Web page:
Then various “Puu Yai” (respected elders) will speak.  All this time, people continue to talk, chatting amongst themselves, nibbling food, and generally not paying attention.  Eventually, the Puu Yai concludes his or her speech with a toast.  The toast is said, then either the band or the DJ plays a brief fanfare that sounds like some royalty is about to arrive and then everyone raises their glass three times, cheering “Chai-Yo!” each time.  “Chai-Yo” basically is a Thai-ization of the Italian word, “bravo!”  Then the next Puu Yai speaks.

The Bride and Groom’s parents usually have an opportunity to speak, too, before the cake is cut.  In the case of yesterday’s wedding, the cake was actually several tiers of cupcakes, a very cute and easy-to-serve way to handle things.  The buttercream frosting was delicious!


This morning I’m baking several loaves of Whole Wheat Banana Bread.  I started early so that Tawn can bring a loaf to his parents.  Khun Sudha probably won’t eat any, but Tawn’s mother will and she needs to be eating more as she’s lost several kilos over the past few months.  She’ll also give half the loaf to the monks who walk through the neighborhood every dawn to collect alms, so there will be some lucky monks at Wat Pasii this weekend!


At 7:30 in the morning the streets are still shaded from a sun low on the horizon.  Still slightly damp from rain storms yesterday evening, the air feels cool but that is just an illusion: cool compared with the thirty-eight degrees we will reach in a few hours.

Dressed casually in cargo shorts and a t-shirt, I walk the to the corner 7-11 to buy some milk for coffee.  I forgot to buy any last night after the final movie of the Australian Film Festival.  As with any beverage purchase, the clerk automatically puts a straw in the bag, terribly impractical considering it would quickly get lost in the liter’s worth of milk.  Who would drink a liter of milk with a straw?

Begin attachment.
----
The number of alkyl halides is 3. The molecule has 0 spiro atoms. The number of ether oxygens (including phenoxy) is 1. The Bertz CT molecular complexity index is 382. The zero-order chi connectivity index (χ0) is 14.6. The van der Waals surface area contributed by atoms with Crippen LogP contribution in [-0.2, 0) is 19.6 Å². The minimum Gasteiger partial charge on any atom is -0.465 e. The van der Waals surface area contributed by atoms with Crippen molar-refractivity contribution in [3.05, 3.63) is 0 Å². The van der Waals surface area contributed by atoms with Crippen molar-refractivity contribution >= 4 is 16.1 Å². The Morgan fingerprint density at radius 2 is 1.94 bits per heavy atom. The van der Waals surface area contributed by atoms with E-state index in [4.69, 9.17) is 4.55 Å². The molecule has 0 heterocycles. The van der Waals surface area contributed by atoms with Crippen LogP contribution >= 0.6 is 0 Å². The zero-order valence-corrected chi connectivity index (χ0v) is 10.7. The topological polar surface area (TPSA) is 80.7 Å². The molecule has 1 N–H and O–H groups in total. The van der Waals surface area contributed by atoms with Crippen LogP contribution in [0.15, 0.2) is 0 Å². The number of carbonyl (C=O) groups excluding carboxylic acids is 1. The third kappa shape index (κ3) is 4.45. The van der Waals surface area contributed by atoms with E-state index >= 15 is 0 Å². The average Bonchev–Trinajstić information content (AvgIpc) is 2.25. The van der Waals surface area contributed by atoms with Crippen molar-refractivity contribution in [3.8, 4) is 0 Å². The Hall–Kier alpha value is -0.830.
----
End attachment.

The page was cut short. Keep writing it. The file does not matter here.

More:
On the way back I notice that the fruit vendor, a young-looking middle-aged woman with a friendly way about her, has a good selection of bananas displayed on a tablecloth that has been put on the sidewalk across from her cart.  The bananas are ripe; I could make banana bread with them tomorrow.

I stop to inspect one wii, or bunch, or bananas.   Another lady comes rushing over and tells me in Thai that she has already purchased that bunch and then sets aside several other bunches that she has purchased.  Apparently she is making many more loaves of banana bread than I.

An office worker, probably a manager judging by her non-uniform style of dress, helpfully tells me that I can buy one of the other bunches instead.  “This one is good,” she says, pointing to a bunch with a tinge of green on the edges.  “But,” I say in Thai, “I’m going to bake banana bread” and I select another bunch that is riper. 

Taorai?” the office worker asks the fruit vendor.  How much is it?  I can ask this myself, I think.  Sometimes people assume I can speak times and other times assume I can’t.

Y’sip” comes the contracted reply.  I hand her twenty baht.  “Aah, farang suai maak,” she says to the office worker.  Does she think I don’t understand the compliment?  “Khap khun khrap, pii.”  Thank you, I respectfully reply, blushing slightly.

Another morning in the Big Mango.  I walk back to the condo, saluted by a guard who looks barely old enough to shave even if he did have some facial hair, and go upstairs to make Tawn’s coffee.


Linchee Season

DSCF7960 Thais believe that the bounty of their land will always be enough to take care of them, if they live a life within their means.  There is an expression, “The fields will have rice; the river will have fish” to describe this belief.  For years, the King has been promoting the idea of a “sufficiency economy” – ensuring that even in the face of globalization, enough of the Kingdom’s productivity is put towards self-sufficiency to avoid the trap of rampant consumerism.

A related belief is that things in nature work out all right.  For example, the types of fruits that grow best in a particular season are also the types of fruits that are most refreshing and enjoyable during that time of season.  It is this reason, the belief goes, that during the hottest season of the year, the sweetest, juiciest fruits are in their prime: pineapples, mangos and lychees being prime examples of this.